But the oxygen fire still burned. Johnston, half-blind from blood, crawled from the nose to put out the fire with his hands and nearby rags, suffering burns on both arms. The lack of oxygen prompted Zeamer to shove the B-17 into a steep turning dive. Without the interphone, none could know the fate of their pilots or plane, yet not a single crew member left his station.
With Britton’s help, Zeamer coaxed ‘666 out of the dive around 10,000 feet. Unfortunately every Zero had followed them down. The crew watched helplessly as the Japanese lined up on either side of them, beyond their range, to take turns making passes on the front. The enemy clearly believed ‘666 was now completely exposed from the front. They were right: all of the front guns were inoperable. Zeamer’s only recourse was to outmaneuver his enemies. Everything he’d ever learned in fifteen months of combat was now being put to the test.
For the next forty minutes, without morphine, with a broken leg and boots filling with blood, Zeamer wrenched the plane back and forth, pass after pass, banking inside each Zero’s fixed line of fire and forcing it to miss. From experience and frequent strategy sessions, it was a familiar maneuver to the gunners in back, who raked each Zero in turn as it rolled past. Despite the unending attacks, the agile, unyielding defense prevented any more serious damage.
Finally it proved too much. With one Zero in the water, another struggling home, and the rest low on fuel and ammunition, the frustrated Japanese gave up and returned to Buka.
Zeamer and Britton took stock. It was clear Zeamer and Sarnoski wouldn’t last a return trip over New Guinea’s mountains to Port Moresby. Instead they would try for Dobodura, a newer base on New Guinea’s east coast, itself three hours away. Fortunately they still had four good engines, but no flaps or brakes, only the airspeed indicator and magnetic compass for flight instruments, damaged control cables, and Zeamer’s smashed rudder pedals.
Zeamer himself was somehow still conscious, and still refusing to be moved or receive morphine. He insisted the others should come first.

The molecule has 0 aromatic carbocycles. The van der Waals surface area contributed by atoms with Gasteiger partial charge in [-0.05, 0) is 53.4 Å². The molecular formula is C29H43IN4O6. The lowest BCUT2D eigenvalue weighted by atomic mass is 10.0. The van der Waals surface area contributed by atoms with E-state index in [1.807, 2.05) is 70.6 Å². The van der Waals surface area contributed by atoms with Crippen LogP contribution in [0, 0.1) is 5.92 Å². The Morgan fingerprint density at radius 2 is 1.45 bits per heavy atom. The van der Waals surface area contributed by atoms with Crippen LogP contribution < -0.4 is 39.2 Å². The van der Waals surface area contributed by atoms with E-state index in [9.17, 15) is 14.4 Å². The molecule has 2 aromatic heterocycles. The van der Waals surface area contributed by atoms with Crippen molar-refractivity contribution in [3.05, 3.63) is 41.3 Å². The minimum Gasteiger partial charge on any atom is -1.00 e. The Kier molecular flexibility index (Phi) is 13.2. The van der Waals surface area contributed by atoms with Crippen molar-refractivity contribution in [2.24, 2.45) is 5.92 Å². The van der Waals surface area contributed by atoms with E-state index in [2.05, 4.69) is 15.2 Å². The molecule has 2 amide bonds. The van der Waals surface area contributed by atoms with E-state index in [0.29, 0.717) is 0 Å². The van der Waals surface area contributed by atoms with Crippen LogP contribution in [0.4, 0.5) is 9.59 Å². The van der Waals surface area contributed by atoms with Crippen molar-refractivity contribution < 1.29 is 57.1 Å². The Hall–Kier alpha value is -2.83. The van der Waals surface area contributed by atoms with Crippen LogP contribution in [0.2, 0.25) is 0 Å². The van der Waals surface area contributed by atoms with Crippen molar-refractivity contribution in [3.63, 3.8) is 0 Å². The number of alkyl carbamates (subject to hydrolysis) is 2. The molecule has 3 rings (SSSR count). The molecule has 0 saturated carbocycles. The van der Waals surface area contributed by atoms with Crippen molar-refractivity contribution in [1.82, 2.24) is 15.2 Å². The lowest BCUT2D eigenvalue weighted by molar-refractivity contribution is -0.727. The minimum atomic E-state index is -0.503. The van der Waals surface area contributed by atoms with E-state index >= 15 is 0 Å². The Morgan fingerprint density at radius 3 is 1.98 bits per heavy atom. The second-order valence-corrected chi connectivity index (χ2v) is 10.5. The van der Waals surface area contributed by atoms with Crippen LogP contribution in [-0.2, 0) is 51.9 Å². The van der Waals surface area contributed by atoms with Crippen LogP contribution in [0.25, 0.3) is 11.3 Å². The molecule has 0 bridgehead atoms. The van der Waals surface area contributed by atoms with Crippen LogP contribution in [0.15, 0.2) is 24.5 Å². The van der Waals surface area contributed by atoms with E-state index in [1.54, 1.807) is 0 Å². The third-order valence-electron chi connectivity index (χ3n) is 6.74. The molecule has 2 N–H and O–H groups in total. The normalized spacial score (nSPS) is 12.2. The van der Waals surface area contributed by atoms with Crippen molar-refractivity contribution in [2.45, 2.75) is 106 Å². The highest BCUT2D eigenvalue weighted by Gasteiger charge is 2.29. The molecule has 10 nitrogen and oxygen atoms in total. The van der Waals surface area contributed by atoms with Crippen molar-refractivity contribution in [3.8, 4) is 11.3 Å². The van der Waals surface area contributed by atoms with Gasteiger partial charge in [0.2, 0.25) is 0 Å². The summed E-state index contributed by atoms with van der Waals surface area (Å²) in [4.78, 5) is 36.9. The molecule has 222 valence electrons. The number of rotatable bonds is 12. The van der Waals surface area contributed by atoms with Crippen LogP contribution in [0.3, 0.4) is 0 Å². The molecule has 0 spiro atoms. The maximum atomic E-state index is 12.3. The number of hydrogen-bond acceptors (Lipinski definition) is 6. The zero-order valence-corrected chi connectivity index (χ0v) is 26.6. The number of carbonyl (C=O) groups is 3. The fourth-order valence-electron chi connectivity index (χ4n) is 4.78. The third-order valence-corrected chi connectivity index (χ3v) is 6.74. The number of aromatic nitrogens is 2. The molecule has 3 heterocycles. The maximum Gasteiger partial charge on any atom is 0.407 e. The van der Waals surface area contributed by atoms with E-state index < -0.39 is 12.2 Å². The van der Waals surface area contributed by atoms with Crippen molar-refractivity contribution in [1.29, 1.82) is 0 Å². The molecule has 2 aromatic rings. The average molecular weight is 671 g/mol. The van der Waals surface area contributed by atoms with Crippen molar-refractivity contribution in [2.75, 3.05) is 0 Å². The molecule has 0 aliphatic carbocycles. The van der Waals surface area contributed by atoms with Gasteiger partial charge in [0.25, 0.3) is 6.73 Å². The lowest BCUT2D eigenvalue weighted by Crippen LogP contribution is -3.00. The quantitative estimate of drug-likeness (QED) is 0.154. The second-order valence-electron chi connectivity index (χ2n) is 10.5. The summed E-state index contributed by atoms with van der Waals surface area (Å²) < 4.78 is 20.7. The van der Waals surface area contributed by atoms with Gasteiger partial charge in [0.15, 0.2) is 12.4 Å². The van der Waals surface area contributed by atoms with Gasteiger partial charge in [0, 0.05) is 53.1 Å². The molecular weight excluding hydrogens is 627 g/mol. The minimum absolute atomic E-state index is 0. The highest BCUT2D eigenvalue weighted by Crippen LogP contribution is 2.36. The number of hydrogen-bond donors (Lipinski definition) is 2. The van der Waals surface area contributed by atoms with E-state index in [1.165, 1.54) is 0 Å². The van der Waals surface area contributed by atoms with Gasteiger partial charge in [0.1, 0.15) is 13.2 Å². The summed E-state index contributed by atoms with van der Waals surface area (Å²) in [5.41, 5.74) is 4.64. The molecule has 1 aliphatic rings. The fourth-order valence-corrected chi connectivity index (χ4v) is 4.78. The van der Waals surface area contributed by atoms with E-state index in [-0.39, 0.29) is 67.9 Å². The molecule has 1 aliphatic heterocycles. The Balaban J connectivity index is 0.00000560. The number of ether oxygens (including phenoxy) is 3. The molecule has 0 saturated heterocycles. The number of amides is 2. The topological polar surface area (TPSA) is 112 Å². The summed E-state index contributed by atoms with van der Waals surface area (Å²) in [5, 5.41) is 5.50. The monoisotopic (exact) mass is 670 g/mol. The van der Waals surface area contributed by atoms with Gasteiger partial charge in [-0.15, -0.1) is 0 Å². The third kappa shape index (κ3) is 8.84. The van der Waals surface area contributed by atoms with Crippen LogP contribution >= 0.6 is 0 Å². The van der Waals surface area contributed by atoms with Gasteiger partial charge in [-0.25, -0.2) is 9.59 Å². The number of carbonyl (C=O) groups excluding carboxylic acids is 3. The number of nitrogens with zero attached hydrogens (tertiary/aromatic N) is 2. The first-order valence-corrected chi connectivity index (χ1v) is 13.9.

Britton had Able, though wounded in both legs, take the copilot seat, justifying Zeamer’s insistence that every crew member learn the basics of flying the plane. Britton bandaged Zeamer as well as possible, then did a tour of the bomber. In the nose he helped Johnston and Sarnoski, who was then clinging to life, to the floor. In the back, fortunately, only Vaughan had been injured. Tail gunner Sgt. Herb “Pudgie” Pugh, close friends with Sarnoski, came to the nose to assist. It was in his lap that Joseph Sarnoski would pass away.
Lapsing in and out of consciousness, Zeamer provided guidance to Able, but could use only the sun and landmarks for direction to Dobodura. With their navigator sidelined, Vaughan had taken up the problem. Holding a rag to his wounded neck, using an undamaged spare radio he’d brought along for emergency purposes, Vaughan used bearings from multiple bases to narrow down their location and his best estimate for a heading. He relayed it to the cockpit, where Britton had resumed as copilot, and returned to his radio to keep Dobodura updated on their status.
His estimate was almost dead-on. Able stood behind and between the pilots to help secure Zeamer. Emergency vehicles stood ready at the airstrip, knowing ‘666 would be landing fast. Britton cut the engines before landing to help slow the plane, but it wasn’t enough. Approaching the end of the 6000-foot runway, he steered the plane into the sand in a wide turn until it came to a stop, sporting a reported five cannon holes and 187 bullet holes. Entering the plane, one medic said to wait to move the pilot because he was dead. It was a misunderstanding from the radio communications, but still drew a sharp response.
Zeamer lingered near death for three days after being returned to Port Moresby, requiring four blood transfusions and an estimated 120 pieces of metal removed from his body. He spent the next nine months in and out of hospitals in Australia and the U.S., and would use a cane for the rest of this life.
Sarnoski was buried soon after their return with the whole squadron in attendance, including all of the crew members save the still-hospitalized Johnston and Zeamer. It would be a week before Zeamer learned of his friend’s death.
Their sacrifices weren’t were in vain. The mapping was a success, and the photos obtained from it were used to generate the maps used in the successful Marine landing on Bougainville—at Empress Augusta Bay—the following November.
In his memoir of the war, General Kenney wrote that the 16 June 1943 mission over Bougainville and Buka “still stands out in my mind as an epic of courage unequalled in the annals of air warfare.” For their courage and sacrifice above and beyond the call of duty, Zeamer and Sarnoski both received the Medal of Honor, while the rest of the crew each received the Distinguished Service Cross, second only to the Medal of Honor.
They remain the most highly decorated single air crew, and solo air mission, in American military history.